The sun rises over Arlington National Cemetery, Nov. 5, 2011. U.S. Coast Guard photo by Petty Officer 2nd Class Patrick Kelley/Creative Commons

In the sacred stillness of Arlington National Cemetery

(RNS) — While many Americans perceive Veterans Day as just another holiday that features special sales at countless shopping malls, that is not my view of November 11th. It has always been a solemn season of remembrance.

Last week my wife, Marcia, and my nephew Andrew Rudin visited Arlington National Cemetery, where my father and mother are buried. We were there to visit my parents’ grave and to recite the traditional kaddish, the Jewish prayer that is said in memory of a deceased loved one.

Interestingly, the short prayer is mostly in Aramaic, a sister language of Hebrew, and although mourners have chanted it for many centuries, the kaddish contains no reference to death. Rather, it is a strong affirmation of both God’s grandeur and the sacredness of life.

After the kaddish, each of us placed a small stone atop the military grave that contains my father’s name, Philip Gordon Rudin, his rank of U.S. Army lieutenant colonel, and the dates of his birth and death. On the reverse side of the grave are the name of my mother, Beatrice, and the dates of her life.

Sadly, because of our nation’s many wars and armed conflicts, burial space for veterans and their family members at Arlington is limited and precious. Because my father died in March 1988, 16 months before my mother, his casket lies 12 feet below the ground and hers rests six feet higher.

It is a long-standing Jewish custom to leave stones on a grave rather than flowers. While flowers are a beautiful gift to the living, they are like the human body that blossoms and ultimately fades. But it is believed the soul, similar to a stone, lives on forever.

Philip Rudin circa 1939. Photo courtesy of James Rudin


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Like millions of other Americans, I was raised as an Army kid. My father, a graduate of the University of Pittsburgh dental school, lived up to his first name, which derives from “a lover of horses” in Greek.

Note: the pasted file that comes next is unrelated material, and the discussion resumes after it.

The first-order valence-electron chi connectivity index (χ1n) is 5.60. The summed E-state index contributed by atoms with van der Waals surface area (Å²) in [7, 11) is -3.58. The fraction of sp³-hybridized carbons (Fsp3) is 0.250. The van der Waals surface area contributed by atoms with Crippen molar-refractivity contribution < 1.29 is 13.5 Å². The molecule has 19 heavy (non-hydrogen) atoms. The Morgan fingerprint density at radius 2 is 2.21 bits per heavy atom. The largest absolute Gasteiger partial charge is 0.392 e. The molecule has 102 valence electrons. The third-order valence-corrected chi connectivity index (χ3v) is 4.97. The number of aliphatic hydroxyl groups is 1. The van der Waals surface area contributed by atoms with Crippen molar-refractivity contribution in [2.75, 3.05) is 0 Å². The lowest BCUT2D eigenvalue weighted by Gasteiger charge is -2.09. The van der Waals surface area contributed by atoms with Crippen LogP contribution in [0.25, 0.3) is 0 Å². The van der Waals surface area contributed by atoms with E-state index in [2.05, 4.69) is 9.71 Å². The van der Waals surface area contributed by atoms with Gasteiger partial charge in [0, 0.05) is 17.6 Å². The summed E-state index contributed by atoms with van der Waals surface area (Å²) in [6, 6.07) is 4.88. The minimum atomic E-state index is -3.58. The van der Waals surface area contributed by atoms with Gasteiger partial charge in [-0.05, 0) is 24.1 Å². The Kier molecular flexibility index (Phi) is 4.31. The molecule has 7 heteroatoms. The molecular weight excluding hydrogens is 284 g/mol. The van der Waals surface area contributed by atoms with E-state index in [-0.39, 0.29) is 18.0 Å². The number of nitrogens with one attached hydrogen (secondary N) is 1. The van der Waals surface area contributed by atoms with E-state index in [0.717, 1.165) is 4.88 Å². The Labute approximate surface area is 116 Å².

Philip loved and owned horses, and in 1932 he joined the U.S. Army Reserves as a cavalry officer. Each summer for the next nine years he closed his Pittsburgh dental office for two weeks in order to fulfill his military duties at the Carlisle Barracks Medical Field Service Hospital near Harrisburg, Pennsylvania.

Carlisle also housed a cavalry unit in those years. The American military still rode horses in the 1930s, and my dad had a “twofer” at Carlisle: he was an Army dentist and he also rode horses. Years later, he liked to tell my brother, Bert, and me that he volunteered for military service in the 1930s as a direct response to the rise of Adolf Hitler in Germany.

“What else could an American Jew do in the face of Nazism?” he would say.

Maybe so, but I will always believe the opportunity to wear a dapper officer’s uniform, a Sam Browne belt pulled across his right shoulder and chest and attached to a saber, was of equal importance. The belt, made famous by General John J. Pershing in World War I, went out of fashion in 1940, when the U.S. Army abandoned the saber. But I still treasure a 1930s photo of my father in complete military garb sitting atop a large steed wearing his large belt and long saber.

His reserve unit was called up in the summer of 1941 shortly before the Japanese attack on Pearl Harbor that forced America into World War II. He served on active duty for the next six years, and during most of that time, my father was stationed at Fort Belvoir, near Alexandria, Virginia. He officially retired from military service in 1958.

During the 1950s, Bert also entered the Army Dental Corps and was stationed at Fort Bragg, North Carolina, the home base of the famed 82nd Airborne Division. In 1960, when I joined the U.S. Air Force chaplaincy, I was, in fact, following my father and brother into uniform — a kind of family tradition. The only difference was that I wore Air Force blue rather than Army khaki.

Arlington National Cemetery in Virginia has a long and complex history. On the eve of the Civil War in 1861, Robert E. Lee, whose large family mansion still stands atop a hill directly across the Potomac River from Washington, D.C., owned the 1,100 acre area. During the war the United States government gained possession of Lee's vast property and, perhaps as an act of wartime anger and spite, in 1864 began to bury Union soldiers on the general’s property.

Today the cemetery attracts hundreds of thousands of visitors each year who come to see the revered Tomb of the Unknowns, the eternal flame that guards the grave of President John F. Kennedy and his family, along with visits to the Lee Mansion and the many displays that are inextricably linked to America’s history.

But that is not all there is to Arlington National Cemetery.

Once a visitor obtains a pass to view the gravesite of a family member and walks or drives into the huge cemetery, a silence immediately grips them. The quiet is overwhelming, interrupted only by the sound of departing jet airliners from nearby Reagan National Airport.

Last week the three Rudins slowly drove along Eisenhower and Bradley Avenues until we reached Section 65, where my parents lie together eternally atop a small hill overlooking the Pentagon.

A visitor suddenly recognizes the enormous price in military dead America has paid, and continues to pay, for our freedom. It is a sobering experience, far from the crowds of tourists and their mobile cameras and certainly far, far from Veterans Day shoppers seeking bargain sales. The historian Bruce Catton wrote about “The Stillness at Appomattox” following Lee’s surrender in April 1865 to General Ulysses S. Grant.

There is also a profoundly moving “Stillness at Arlington.”